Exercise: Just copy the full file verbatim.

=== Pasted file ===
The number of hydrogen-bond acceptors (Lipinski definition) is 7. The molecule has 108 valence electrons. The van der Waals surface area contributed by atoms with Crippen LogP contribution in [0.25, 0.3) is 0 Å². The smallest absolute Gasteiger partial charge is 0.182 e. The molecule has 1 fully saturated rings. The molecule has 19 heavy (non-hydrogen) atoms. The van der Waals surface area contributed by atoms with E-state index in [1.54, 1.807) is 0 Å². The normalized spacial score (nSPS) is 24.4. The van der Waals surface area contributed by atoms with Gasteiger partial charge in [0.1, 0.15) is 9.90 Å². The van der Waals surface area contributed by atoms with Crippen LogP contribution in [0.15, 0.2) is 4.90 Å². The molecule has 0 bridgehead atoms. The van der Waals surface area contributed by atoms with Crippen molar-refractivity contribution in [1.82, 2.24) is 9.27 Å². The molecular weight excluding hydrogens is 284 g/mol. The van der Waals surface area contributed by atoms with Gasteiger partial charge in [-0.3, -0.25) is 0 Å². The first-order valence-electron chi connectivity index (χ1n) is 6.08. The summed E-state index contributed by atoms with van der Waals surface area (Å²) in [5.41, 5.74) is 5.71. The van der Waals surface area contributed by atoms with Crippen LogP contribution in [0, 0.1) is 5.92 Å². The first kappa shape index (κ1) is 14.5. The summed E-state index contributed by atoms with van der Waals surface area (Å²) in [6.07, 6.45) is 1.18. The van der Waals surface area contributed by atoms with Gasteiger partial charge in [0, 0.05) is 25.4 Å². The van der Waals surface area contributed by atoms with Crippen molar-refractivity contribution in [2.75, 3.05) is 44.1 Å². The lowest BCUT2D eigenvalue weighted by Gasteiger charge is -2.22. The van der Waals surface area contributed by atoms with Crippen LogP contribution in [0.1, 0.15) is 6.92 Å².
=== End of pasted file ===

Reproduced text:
The number of hydrogen-bond acceptors (Lipinski definition) is 7. The molecule has 108 valence electrons. The van der Waals surface area contributed by atoms with Crippen LogP contribution in [0.25, 0.3) is 0 Å². The smallest absolute Gasteiger partial charge is 0.182 e. The molecule has 1 fully saturated rings. The molecule has 19 heavy (non-hydrogen) atoms. The van der Waals surface area contributed by atoms with E-state index in [1.54, 1.807) is 0 Å². The normalized spacial score (nSPS) is 24.4. The van der Waals surface area contributed by atoms with Gasteiger partial charge in [0.1, 0.15) is 9.90 Å². The van der Waals surface area contributed by atoms with Crippen LogP contribution in [0.15, 0.2) is 4.90 Å². The molecule has 0 bridgehead atoms. The van der Waals surface area contributed by atoms with Crippen molar-refractivity contribution in [1.82, 2.24) is 9.27 Å². The molecular weight excluding hydrogens is 284 g/mol. The van der Waals surface area contributed by atoms with Gasteiger partial charge in [-0.3, -0.25) is 0 Å². The first-order valence-electron chi connectivity index (χ1n) is 6.08. The summed E-state index contributed by atoms with van der Waals surface area (Å²) in [5.41, 5.74) is 5.71. The van der Waals surface area contributed by atoms with Crippen LogP contribution in [0, 0.1) is 5.92 Å². The first kappa shape index (κ1) is 14.5. The summed E-state index contributed by atoms with van der Waals surface area (Å²) in [6.07, 6.45) is 1.18. The van der Waals surface area contributed by atoms with Gasteiger partial charge in [0, 0.05) is 25.4 Å². The van der Waals surface area contributed by atoms with Crippen molar-refractivity contribution in [2.75, 3.05) is 44.1 Å². The lowest BCUT2D eigenvalue weighted by Gasteiger charge is -2.22. The van der Waals surface area contributed by atoms with Crippen LogP contribution in [0.1, 0.15) is 6.92 Å².